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Buju Banton’s daughters distance themselves from dad’s comments, encouraging mask wearing

At least two of Buju Banton’s daughters have distanced themselves from their father’s comments in which the legendary dancehall artiste criticized the mask-wearing protocol recommended by the government as a way of fighting the spread of COVID-19.

Banton trashed the mask-wearing recommendation as nonsense, suggesting that masks were in effective at protecting against the COVID-19 virus.

However Banton’s daughter, Jodian Myrie, came out in strong opposition to her father’s comments when she shared her own message encouraging mask wearing on her Twitter page.

Myrie, who ran an unsuccessful bid in the September 3 General Election on a Jamaica Labour Party (JLP) ticket told her Twitter following that mask wearing and social distancing were two ways Jamaicans could play their part in helping to flatten the curb.

Similarly, Jodie’s sister, Abihail Myrie, supported her sister’s message, putting out a message of her own.

“So anyway y’all wear your masks,” tweeted Abihail Myrie.

The sisters Twitter messages came just hours after their father’s curse word-loaded clip, in which he notes that he will not be wearing a face mask, began making the rounds on social media.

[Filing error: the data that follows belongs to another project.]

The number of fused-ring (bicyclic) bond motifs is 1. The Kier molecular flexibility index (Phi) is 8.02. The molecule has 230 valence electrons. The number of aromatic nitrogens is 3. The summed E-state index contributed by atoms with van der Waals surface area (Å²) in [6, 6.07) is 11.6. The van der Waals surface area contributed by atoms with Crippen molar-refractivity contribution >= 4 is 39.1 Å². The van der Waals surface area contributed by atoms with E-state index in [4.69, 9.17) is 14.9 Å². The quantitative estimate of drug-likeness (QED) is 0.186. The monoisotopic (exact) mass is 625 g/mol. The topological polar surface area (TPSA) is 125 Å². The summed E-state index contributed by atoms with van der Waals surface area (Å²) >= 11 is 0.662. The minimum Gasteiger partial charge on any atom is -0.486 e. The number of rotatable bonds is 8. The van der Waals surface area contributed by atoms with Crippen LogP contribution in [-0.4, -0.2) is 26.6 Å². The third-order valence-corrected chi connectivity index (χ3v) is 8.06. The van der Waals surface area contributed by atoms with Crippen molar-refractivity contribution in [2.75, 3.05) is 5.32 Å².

In the 50-second long video posted to Instagram on Wednesday (October 21) Banton said that he wanted this mask-wearing thing to be done in Jamaica calling it “bullshit”.

“Who fi dead ago dead and nah go dead afi just live, we tired of you intellectual fools trying to tells how to live our lives, if you are so smart why haven’t you found the cure for cancer? You are all touting a lie  and putting the Jamaican people in abject fear and driving us all to poverty,” said Banton as he looked directly into the camera, wearing a white head tam

“Jamaican people need to wake up. Mi nah wear no mask cause mask nuh mek fi man,” added Banton.

Banton is not the only public figure to rubbish the importance of mask wearing, with United States, President Donald Trump also refusing to wear a mask in public and even having mocked others who engaged in the practice.

The Jamaican government has recommended that citizens where masks as a preventative measure. 

The wearing of masks has been a controversial topic since the beginning of the pandemic with even the World Health Organization originally sending conflicting messages about the practice.

WHO on March 31 recommended that people not wear face masks unless they are sick with Covid-19 or caring for someone who is sick.

Later near the end of April 2020, the international organization changed its stance, recommending that masks be worn in public settings.

Strong language warning, video contains curse-words and is not suitable for children.

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